Bossi_2_1rub. On the bright side, the Northern League, with its anti-immigrant stance, seems able to claim no more than 3% to 5% of the vote. Its hoarse-voiced leader, Umberto Bossi (left), has already promised that, if Prodi wins, he will leave Italy for Switzerland.
     In the larger sense, one might say that this was Italy¹s first true bi-party election system, with no third-party spoiler and a clear split between two opposingVladimir_luxuria views. All but 1% of the political action parties and formal organizations coalesced into two large coalitions. 

One more good news: For the first time Vladimir Luxuria (the transgendered gay rights leaderl, right) was interviewed today by Italian state TV, with the prediction that she would obtain a seat in parliament for the leftist Rifondazione Comunista, whose itcket in Rome she headed, in an historical first -- and not only for Italy. Luxuria, if her victory is confirmed, will also become the first transperson ever elected to any European parliament. The Rifondazione is expected to obtain between 5% and 7% of the vote, according to exit polls..-- Judy Harris in Rome


ROME -- You won't believe what's going on here. As the hours passed, Italians discovered that their election is ever more up for grabs. The 3,000 pollsters who quizzed Italians as they left voting booths Sunday and Monday seem to have made one of those colossalgoofs that go down in election history.
    At 3:01 pm today, just after the polls closed, the Nexus polling outfit reported that the center-left Union coalition was some five percentage points ahead of the Berlusconi-led coalition.
    By 9:01 pm, when projections from actual counts began to flow in, the situation had turned into a neck and neck race between center-left and center-right. "So who won?" TV pundit Bruno Vespa was asking.
    The answer: no one seems to know. "Perhaps we won't know till the last vote is counted," he added.
    The roller coaster election reflects Italy's adoption of a new voting regulation which imitates the US electoral college system, by which popular vote and electoral votes can differ. In the Senate, for instance, with 48.8% of the vote going to the House of Liberty, Berlusconi's coalition, giving it 158 seats. The center-left Union has 50.2% but only 151 seats. Stay tuned. -- from Judy Harris in Rome

P.S. Reuters reported at 3:35 PM EST that, "Nexus pollsters said the centre-right was advancing and could eventually end up the winner," but that "Piepoli pollsters for Sky Italia television said they would stick to their original forecast of a Prodi win." Reuters added that, "the Nexus projection was at odds with the official count, which put Prodi out front with 52.5 percent of the vote after 40 percent of returns for the lower house had been counted." And Bloomberg News reported that, "With more than half the votes for the Chamber of Deputies counted, Prodi's coalition led Berlusconi's with 51 percent to 48 percent." More details and real election returns will be posted here as soon as they are availablie. -- D.I.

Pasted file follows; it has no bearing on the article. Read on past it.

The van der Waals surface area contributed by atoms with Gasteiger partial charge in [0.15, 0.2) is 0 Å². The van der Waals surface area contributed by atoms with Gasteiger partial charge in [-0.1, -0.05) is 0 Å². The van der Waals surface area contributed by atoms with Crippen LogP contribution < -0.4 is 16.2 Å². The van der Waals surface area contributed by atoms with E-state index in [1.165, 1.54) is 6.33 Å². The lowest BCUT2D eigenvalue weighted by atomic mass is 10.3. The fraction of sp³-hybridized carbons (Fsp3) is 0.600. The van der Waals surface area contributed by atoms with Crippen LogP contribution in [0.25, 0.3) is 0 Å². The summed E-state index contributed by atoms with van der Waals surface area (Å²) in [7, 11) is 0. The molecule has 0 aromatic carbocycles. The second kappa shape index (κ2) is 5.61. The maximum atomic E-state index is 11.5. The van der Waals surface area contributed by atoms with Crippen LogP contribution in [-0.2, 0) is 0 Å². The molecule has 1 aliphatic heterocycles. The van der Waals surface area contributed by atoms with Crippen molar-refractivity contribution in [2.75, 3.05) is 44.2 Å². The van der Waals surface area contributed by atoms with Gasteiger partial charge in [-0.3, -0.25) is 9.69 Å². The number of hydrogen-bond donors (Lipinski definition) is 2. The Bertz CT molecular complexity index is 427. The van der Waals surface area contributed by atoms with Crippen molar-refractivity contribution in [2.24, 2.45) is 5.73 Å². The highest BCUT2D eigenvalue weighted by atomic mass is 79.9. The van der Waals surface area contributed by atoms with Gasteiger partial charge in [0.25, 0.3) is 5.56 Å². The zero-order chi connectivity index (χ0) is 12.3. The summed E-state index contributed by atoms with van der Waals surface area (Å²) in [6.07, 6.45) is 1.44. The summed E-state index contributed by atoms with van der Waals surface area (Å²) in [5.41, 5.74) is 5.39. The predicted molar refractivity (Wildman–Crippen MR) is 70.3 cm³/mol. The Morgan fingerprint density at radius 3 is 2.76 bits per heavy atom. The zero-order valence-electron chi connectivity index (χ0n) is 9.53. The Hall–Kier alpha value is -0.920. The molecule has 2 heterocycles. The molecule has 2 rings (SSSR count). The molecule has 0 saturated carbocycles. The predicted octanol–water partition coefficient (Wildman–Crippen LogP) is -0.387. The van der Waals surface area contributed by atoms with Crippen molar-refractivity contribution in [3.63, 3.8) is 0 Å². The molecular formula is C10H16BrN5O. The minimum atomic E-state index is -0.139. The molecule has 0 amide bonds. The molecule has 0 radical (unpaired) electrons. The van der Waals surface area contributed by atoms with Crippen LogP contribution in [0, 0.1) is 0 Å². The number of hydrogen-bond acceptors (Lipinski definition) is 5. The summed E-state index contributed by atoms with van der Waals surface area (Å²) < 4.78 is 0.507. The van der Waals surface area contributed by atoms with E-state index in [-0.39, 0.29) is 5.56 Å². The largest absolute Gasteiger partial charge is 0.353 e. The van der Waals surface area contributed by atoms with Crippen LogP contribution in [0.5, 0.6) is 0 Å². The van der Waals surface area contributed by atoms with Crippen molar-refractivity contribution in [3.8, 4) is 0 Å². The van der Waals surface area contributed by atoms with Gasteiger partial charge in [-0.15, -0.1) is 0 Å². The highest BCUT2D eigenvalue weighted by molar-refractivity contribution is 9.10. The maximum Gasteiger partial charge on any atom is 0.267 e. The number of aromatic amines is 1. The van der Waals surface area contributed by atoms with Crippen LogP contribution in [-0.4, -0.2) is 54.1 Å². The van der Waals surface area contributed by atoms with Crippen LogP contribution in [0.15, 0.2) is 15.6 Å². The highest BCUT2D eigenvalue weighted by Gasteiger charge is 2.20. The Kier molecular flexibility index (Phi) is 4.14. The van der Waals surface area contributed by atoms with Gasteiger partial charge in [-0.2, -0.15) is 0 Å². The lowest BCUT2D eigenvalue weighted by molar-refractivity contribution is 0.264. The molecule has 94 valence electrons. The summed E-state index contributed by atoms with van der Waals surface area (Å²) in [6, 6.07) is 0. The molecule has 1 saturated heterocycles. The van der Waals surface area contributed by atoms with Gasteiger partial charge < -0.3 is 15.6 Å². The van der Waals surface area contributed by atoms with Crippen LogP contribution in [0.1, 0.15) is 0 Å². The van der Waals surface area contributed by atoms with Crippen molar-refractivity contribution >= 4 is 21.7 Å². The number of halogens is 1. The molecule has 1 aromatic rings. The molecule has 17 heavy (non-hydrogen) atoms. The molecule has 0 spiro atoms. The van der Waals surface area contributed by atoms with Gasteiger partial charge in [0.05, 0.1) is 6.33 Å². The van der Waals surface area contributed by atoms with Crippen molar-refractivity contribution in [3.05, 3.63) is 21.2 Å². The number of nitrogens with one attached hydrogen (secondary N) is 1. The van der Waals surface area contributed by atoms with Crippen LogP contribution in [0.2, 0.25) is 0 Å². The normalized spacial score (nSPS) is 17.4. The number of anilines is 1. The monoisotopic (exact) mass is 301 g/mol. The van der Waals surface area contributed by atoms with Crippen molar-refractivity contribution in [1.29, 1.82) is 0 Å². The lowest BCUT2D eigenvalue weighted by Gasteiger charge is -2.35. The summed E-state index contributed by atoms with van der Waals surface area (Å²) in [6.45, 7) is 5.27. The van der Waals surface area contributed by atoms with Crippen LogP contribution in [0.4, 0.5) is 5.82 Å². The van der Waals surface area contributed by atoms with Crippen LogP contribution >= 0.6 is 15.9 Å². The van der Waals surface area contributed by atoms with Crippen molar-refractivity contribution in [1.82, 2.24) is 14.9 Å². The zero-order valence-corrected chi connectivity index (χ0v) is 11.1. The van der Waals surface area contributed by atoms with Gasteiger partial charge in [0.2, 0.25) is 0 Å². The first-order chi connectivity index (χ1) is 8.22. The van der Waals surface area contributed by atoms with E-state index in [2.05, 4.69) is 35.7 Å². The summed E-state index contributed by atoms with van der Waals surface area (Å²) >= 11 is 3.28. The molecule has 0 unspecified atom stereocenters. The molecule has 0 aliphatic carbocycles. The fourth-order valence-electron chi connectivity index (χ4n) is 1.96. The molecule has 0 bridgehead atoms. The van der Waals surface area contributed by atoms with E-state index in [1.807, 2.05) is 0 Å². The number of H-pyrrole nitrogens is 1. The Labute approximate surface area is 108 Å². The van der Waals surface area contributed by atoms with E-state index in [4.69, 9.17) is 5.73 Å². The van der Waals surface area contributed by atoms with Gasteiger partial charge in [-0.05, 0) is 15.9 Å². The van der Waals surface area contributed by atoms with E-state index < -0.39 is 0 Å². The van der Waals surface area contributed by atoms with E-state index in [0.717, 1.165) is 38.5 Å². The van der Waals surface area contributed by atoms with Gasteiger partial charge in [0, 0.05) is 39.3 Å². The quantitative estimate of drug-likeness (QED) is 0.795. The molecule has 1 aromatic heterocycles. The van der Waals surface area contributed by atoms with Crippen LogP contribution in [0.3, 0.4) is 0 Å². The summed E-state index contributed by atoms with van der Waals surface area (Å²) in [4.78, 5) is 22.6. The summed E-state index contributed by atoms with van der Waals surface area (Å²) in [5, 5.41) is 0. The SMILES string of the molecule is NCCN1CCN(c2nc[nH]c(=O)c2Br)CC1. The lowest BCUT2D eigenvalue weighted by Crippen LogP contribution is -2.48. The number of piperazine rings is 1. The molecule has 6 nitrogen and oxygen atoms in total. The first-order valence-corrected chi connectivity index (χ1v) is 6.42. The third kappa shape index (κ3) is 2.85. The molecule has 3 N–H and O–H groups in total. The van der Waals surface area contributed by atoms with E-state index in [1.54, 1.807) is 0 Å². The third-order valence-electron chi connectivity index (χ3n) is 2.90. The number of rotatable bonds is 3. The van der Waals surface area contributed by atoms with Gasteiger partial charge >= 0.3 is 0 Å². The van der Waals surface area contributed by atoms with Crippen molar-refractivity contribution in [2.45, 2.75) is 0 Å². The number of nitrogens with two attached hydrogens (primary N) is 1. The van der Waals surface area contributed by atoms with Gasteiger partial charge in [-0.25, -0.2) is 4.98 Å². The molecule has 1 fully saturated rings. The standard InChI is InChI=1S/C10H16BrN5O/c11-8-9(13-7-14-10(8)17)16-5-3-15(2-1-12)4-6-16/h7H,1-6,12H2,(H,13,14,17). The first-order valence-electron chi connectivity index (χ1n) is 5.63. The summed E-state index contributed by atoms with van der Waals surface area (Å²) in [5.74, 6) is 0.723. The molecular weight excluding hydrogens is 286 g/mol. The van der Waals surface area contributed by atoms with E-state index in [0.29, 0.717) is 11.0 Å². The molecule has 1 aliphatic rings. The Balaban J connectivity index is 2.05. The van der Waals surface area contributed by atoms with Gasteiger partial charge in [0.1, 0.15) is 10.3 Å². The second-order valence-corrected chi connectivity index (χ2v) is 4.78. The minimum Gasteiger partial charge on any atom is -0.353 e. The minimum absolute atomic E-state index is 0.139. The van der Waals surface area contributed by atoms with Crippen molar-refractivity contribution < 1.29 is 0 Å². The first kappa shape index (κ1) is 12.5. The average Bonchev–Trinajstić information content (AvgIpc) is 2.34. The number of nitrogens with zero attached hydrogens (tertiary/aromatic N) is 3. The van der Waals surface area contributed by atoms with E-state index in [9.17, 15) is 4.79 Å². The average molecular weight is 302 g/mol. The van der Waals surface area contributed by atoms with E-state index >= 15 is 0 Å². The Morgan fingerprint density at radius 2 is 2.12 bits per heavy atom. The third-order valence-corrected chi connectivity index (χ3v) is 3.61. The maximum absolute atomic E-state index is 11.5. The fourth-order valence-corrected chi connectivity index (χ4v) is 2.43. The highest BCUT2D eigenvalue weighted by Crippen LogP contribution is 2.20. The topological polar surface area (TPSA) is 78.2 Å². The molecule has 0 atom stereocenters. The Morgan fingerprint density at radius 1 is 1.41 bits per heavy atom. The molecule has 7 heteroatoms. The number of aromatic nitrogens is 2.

Update from Rome at 6: 15 PM EST: THEY'RE NECK AND NECK... Rome -- Latest official results (at our 11:30 pm) with 4/5ths of the vote counted, give the center-left Unione 50.1% in the Chamber of Deputies vs. Berlusconi's 48.5. But in the Senate, which -- unlike the Chamber -- is elected by regions, the two remain neck and neck. The decisive results are expected to depend upon the Lazio and Campagna regions; the full results will come in within the next few

What a bummer! This will go down in voting history for the failure of the polls to predict accurately. The question is why: one theory is that people lie to pollsters, but what seems more likely is that Berlusconi's spectacular last-minute comeback resulted from his successfully grabbing the headlines with his violent rhetoric. -- from Judy Harris in Rome.

Read the previous special DIRELAND reports on Italy's elections from Judy Harris: March 6, 2006 -- Will Berlusconi Lose?; March 9, 2006: Italian Elections: What a Difference a Week Makes; March 12, 2006 -- Italy's Bizarre Election Campaign: Silvio's Spies and Cartoon Fairy Tale Videos; March 14, 2006 -- The Berlusconi-Prodi TV Debate; March 15, 2006-- After the Debate; March 17, Italy: The Election Campaign's Dark Underbelly

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Exit polling data IS unreliable. There's a reason people actually count the votes after elections.

Posted by: GodBlessAmerica | Apr 11, 2006 2:37:53 PM

I am an Italian elector for Prodi. The first thing that I learned in statistics is that the probability of 49,9 vs. 49,7 is extremely rare.
Exit polls in the afternoon gave us a completely different scenario, with the left winning by large numbers.
This is another stolen election. Italians under 25 years old can't vote for Senate but many young people in many regions were given voting sheet for Senate so there are more votes in Senate than actual electors. And Senate is were Berlusconi wins.
Electronic counting of votes was experimented for the first time in these elections. The son of Berlusconi's minister Pisanu works for the company in charge for the electronic counting, and the company is associated with Telecom, the main phone company in Italy that Berlusconi wants to buy soon.
Is it enough?

Posted by: Barbara | Apr 11, 2006 1:22:56 AM

"This will go down in voting history for the failure of the polls to predict accurately."

I don't think so.

Posted by: Sweejak | Apr 11, 2006 12:38:12 AM